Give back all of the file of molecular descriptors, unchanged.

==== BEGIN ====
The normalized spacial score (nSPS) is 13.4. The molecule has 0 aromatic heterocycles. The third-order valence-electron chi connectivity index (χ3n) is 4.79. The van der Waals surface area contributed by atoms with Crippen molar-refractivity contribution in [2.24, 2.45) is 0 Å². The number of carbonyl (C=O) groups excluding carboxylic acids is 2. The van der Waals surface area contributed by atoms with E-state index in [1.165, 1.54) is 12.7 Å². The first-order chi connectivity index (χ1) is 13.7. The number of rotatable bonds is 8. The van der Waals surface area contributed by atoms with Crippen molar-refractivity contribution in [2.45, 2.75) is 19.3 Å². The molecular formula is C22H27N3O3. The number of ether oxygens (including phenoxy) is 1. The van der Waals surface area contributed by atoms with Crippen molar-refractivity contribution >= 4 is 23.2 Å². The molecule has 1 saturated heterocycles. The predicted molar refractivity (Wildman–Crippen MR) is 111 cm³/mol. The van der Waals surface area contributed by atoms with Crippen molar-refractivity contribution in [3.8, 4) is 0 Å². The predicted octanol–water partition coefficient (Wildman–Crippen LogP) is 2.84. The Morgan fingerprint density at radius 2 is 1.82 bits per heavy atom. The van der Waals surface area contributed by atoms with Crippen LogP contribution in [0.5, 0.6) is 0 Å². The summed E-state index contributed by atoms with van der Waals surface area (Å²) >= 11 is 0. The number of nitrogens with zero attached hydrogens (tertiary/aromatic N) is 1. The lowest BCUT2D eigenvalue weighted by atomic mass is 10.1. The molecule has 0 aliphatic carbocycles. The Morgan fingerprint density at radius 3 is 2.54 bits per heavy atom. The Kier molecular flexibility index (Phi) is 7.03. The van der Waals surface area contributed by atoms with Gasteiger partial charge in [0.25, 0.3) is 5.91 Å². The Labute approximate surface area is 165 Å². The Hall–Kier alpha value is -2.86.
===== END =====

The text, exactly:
The normalized spacial score (nSPS) is 13.4. The molecule has 0 aromatic heterocycles. The third-order valence-electron chi connectivity index (χ3n) is 4.79. The van der Waals surface area contributed by atoms with Crippen molar-refractivity contribution in [2.24, 2.45) is 0 Å². The number of carbonyl (C=O) groups excluding carboxylic acids is 2. The van der Waals surface area contributed by atoms with E-state index in [1.165, 1.54) is 12.7 Å². The first-order chi connectivity index (χ1) is 13.7. The number of rotatable bonds is 8. The van der Waals surface area contributed by atoms with Crippen molar-refractivity contribution in [2.45, 2.75) is 19.3 Å². The molecular formula is C22H27N3O3. The number of ether oxygens (including phenoxy) is 1. The van der Waals surface area contributed by atoms with Crippen molar-refractivity contribution >= 4 is 23.2 Å². The molecule has 1 saturated heterocycles. The predicted molar refractivity (Wildman–Crippen MR) is 111 cm³/mol. The van der Waals surface area contributed by atoms with Crippen molar-refractivity contribution in [3.8, 4) is 0 Å². The predicted octanol–water partition coefficient (Wildman–Crippen LogP) is 2.84. The Morgan fingerprint density at radius 2 is 1.82 bits per heavy atom. The van der Waals surface area contributed by atoms with Crippen LogP contribution in [0.5, 0.6) is 0 Å². The summed E-state index contributed by atoms with van der Waals surface area (Å²) >= 11 is 0. The number of nitrogens with zero attached hydrogens (tertiary/aromatic N) is 1. The lowest BCUT2D eigenvalue weighted by atomic mass is 10.1. The molecule has 0 aliphatic carbocycles. The Morgan fingerprint density at radius 3 is 2.54 bits per heavy atom. The Kier molecular flexibility index (Phi) is 7.03. The van der Waals surface area contributed by atoms with Gasteiger partial charge in [0.25, 0.3) is 5.91 Å². The Labute approximate surface area is 165 Å². The Hall–Kier alpha value is -2.86.